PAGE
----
4 thoughts on “History As End: 1619, 1776, and the politics of the past

  1. The writer concludes: “The past may live inside the present, but it does not govern our growth. However sordid or sublime, our origins are not our destinies; our daily journey into the future is not fixed by moral arcs or genetic instructions.”

    It is hard to disagree with the observation, but I’m less comfortable with the follow on:

    “We must come to see history, as Brown put it, not as ‘what we dwell in, are propelled by, or are determined by,’ but rather as ‘what we fight over, fight for, and aspire to honor in our practices of justice.'”

    Not everything is dialectic.

    I see history as an evolving record, one that is vastly more incomplete and prone to error than otherwise.

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      1. Not everything is dialectic. Either as thesis or antithesis, the “evolving record” doesn’t merit fighting over or for or aspiring to honor in our practices of justice. Put another way, history is too unreliable to serve as a political cause.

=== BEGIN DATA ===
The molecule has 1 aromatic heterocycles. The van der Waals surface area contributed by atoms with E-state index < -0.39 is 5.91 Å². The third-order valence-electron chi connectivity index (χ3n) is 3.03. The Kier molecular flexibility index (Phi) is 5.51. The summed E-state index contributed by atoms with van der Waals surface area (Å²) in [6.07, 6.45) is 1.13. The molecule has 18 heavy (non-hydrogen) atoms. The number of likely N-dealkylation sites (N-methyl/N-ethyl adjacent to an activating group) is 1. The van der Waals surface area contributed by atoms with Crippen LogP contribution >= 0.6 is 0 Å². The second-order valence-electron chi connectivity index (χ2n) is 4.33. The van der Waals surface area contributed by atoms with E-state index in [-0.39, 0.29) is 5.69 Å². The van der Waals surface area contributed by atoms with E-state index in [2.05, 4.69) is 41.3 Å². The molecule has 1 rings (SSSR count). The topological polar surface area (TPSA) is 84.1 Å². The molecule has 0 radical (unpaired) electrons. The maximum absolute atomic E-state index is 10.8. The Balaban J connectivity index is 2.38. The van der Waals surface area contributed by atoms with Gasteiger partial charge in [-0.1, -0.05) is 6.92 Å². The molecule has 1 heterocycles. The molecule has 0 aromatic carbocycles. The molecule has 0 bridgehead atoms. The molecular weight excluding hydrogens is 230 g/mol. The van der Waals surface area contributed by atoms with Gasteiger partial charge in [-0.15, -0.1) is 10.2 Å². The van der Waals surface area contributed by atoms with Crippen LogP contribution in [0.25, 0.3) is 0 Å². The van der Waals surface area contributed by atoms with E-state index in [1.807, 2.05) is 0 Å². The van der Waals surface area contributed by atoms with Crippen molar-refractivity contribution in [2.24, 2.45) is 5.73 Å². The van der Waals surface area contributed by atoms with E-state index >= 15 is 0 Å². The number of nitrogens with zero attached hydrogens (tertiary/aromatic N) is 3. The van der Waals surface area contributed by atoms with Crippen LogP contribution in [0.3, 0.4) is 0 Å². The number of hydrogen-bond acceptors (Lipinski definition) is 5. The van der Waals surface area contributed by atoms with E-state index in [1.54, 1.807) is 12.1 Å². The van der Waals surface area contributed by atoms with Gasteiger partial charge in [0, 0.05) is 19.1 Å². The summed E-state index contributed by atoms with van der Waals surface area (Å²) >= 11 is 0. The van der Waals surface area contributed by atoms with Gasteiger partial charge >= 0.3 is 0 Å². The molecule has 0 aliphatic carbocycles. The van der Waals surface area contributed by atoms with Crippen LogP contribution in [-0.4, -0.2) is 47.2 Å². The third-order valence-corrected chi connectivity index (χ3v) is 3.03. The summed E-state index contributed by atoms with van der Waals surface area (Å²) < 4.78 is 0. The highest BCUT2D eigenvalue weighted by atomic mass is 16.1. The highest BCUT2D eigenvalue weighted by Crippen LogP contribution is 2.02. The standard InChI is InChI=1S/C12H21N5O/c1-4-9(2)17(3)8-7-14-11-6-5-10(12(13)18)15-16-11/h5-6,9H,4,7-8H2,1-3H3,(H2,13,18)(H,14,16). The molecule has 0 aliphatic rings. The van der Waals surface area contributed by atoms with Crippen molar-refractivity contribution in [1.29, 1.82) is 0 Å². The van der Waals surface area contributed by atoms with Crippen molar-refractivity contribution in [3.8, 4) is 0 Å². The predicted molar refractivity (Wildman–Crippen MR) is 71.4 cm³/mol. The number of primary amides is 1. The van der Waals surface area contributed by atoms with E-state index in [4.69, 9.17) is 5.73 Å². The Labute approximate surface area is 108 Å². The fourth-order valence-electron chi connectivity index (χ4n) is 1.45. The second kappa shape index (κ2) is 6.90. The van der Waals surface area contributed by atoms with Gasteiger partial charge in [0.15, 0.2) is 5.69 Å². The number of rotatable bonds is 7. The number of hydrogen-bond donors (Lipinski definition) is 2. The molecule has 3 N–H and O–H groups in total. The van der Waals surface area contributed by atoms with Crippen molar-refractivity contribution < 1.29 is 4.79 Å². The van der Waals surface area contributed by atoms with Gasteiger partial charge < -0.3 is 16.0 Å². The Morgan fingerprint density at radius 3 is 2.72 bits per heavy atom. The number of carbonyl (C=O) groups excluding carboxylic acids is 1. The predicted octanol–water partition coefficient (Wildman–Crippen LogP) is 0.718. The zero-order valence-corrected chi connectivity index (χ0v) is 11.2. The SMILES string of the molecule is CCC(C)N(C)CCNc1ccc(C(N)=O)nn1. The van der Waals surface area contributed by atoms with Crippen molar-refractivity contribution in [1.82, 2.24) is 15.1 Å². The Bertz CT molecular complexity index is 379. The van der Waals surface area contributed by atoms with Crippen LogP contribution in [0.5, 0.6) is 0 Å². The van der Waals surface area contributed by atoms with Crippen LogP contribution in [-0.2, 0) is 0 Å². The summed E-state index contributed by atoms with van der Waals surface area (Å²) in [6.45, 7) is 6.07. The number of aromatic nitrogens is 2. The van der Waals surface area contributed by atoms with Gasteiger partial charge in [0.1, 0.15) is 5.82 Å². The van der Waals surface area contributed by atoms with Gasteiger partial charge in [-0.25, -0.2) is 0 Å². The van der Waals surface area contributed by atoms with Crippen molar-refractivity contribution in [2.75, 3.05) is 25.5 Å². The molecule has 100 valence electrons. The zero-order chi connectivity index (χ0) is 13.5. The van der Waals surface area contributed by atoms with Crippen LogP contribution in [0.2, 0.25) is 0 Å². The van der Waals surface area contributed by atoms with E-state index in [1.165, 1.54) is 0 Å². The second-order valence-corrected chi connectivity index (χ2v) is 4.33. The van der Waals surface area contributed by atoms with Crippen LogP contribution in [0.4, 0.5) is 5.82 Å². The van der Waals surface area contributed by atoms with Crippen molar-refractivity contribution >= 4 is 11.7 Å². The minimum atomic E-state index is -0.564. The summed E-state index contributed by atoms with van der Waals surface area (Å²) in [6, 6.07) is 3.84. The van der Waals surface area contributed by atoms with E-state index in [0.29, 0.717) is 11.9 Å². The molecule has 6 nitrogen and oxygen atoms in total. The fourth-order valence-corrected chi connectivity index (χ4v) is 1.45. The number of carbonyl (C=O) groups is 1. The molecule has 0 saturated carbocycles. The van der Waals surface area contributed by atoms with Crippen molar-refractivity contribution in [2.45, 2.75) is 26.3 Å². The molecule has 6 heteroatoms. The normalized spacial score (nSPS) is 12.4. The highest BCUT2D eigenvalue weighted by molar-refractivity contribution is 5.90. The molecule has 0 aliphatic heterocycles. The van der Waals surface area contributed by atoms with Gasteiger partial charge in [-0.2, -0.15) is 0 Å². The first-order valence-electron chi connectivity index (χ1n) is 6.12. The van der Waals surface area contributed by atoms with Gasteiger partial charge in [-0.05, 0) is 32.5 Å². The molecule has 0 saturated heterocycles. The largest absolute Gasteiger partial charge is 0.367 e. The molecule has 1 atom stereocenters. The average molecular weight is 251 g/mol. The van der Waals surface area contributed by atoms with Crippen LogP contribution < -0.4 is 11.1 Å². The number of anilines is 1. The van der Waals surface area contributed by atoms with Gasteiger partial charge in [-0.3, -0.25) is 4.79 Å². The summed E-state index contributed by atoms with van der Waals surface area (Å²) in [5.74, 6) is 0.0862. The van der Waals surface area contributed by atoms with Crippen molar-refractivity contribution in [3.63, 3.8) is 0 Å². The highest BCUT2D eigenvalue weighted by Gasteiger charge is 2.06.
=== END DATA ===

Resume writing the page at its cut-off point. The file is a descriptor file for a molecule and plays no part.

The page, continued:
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  2. $#!t happens; at the wrong time, in the wrong place, and for the wrong reasons. It is the job of the historian to correct these errors.

    “Biographical history, as taught in our public schools, is still largely a history of boneheads: ridiculous kings and queens, paranoid political leaders, compulsive voyagers, ignorant generals — the flotsam and jetsam of historical currents. The men who radically altered history, the great scientists and mathematicians, are seldom mentioned, if at all.” — Martin Gardner

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